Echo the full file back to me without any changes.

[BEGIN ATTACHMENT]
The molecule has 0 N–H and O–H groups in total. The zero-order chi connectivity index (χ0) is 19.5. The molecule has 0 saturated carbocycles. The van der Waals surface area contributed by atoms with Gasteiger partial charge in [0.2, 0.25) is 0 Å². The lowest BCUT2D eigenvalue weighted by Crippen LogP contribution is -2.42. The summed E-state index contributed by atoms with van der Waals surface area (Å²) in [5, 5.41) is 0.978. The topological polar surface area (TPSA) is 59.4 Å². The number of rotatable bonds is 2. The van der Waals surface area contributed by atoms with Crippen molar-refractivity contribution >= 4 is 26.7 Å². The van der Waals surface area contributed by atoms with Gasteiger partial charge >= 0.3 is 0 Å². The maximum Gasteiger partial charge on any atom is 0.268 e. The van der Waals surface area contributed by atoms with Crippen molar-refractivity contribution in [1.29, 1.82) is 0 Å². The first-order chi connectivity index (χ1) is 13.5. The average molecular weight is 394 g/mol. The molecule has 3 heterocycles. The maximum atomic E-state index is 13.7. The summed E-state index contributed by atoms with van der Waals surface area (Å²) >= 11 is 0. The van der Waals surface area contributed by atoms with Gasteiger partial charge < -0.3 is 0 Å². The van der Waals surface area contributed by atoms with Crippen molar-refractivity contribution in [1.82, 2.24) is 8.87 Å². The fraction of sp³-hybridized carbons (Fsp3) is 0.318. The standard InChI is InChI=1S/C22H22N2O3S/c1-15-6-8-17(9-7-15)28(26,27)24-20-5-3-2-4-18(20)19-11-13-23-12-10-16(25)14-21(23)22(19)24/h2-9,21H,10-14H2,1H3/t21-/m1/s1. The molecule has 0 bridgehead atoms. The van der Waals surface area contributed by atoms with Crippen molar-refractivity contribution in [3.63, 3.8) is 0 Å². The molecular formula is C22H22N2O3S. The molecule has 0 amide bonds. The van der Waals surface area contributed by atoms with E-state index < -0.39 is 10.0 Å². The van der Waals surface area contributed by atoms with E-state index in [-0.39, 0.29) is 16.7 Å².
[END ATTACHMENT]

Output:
The molecule has 0 N–H and O–H groups in total. The zero-order chi connectivity index (χ0) is 19.5. The molecule has 0 saturated carbocycles. The van der Waals surface area contributed by atoms with Gasteiger partial charge in [0.2, 0.25) is 0 Å². The lowest BCUT2D eigenvalue weighted by Crippen LogP contribution is -2.42. The summed E-state index contributed by atoms with van der Waals surface area (Å²) in [5, 5.41) is 0.978. The topological polar surface area (TPSA) is 59.4 Å². The number of rotatable bonds is 2. The van der Waals surface area contributed by atoms with Crippen molar-refractivity contribution >= 4 is 26.7 Å². The van der Waals surface area contributed by atoms with Gasteiger partial charge >= 0.3 is 0 Å². The maximum Gasteiger partial charge on any atom is 0.268 e. The van der Waals surface area contributed by atoms with Crippen molar-refractivity contribution in [1.29, 1.82) is 0 Å². The first-order chi connectivity index (χ1) is 13.5. The average molecular weight is 394 g/mol. The molecule has 3 heterocycles. The maximum atomic E-state index is 13.7. The summed E-state index contributed by atoms with van der Waals surface area (Å²) >= 11 is 0. The van der Waals surface area contributed by atoms with Gasteiger partial charge < -0.3 is 0 Å². The van der Waals surface area contributed by atoms with Crippen molar-refractivity contribution in [1.82, 2.24) is 8.87 Å². The fraction of sp³-hybridized carbons (Fsp3) is 0.318. The standard InChI is InChI=1S/C22H22N2O3S/c1-15-6-8-17(9-7-15)28(26,27)24-20-5-3-2-4-18(20)19-11-13-23-12-10-16(25)14-21(23)22(19)24/h2-9,21H,10-14H2,1H3/t21-/m1/s1. The molecule has 0 bridgehead atoms. The van der Waals surface area contributed by atoms with Crippen molar-refractivity contribution in [3.63, 3.8) is 0 Å². The molecular formula is C22H22N2O3S. The molecule has 0 amide bonds. The van der Waals surface area contributed by atoms with E-state index < -0.39 is 10.0 Å². The van der Waals surface area contributed by atoms with E-state index in [-0.39, 0.29) is 16.7 Å².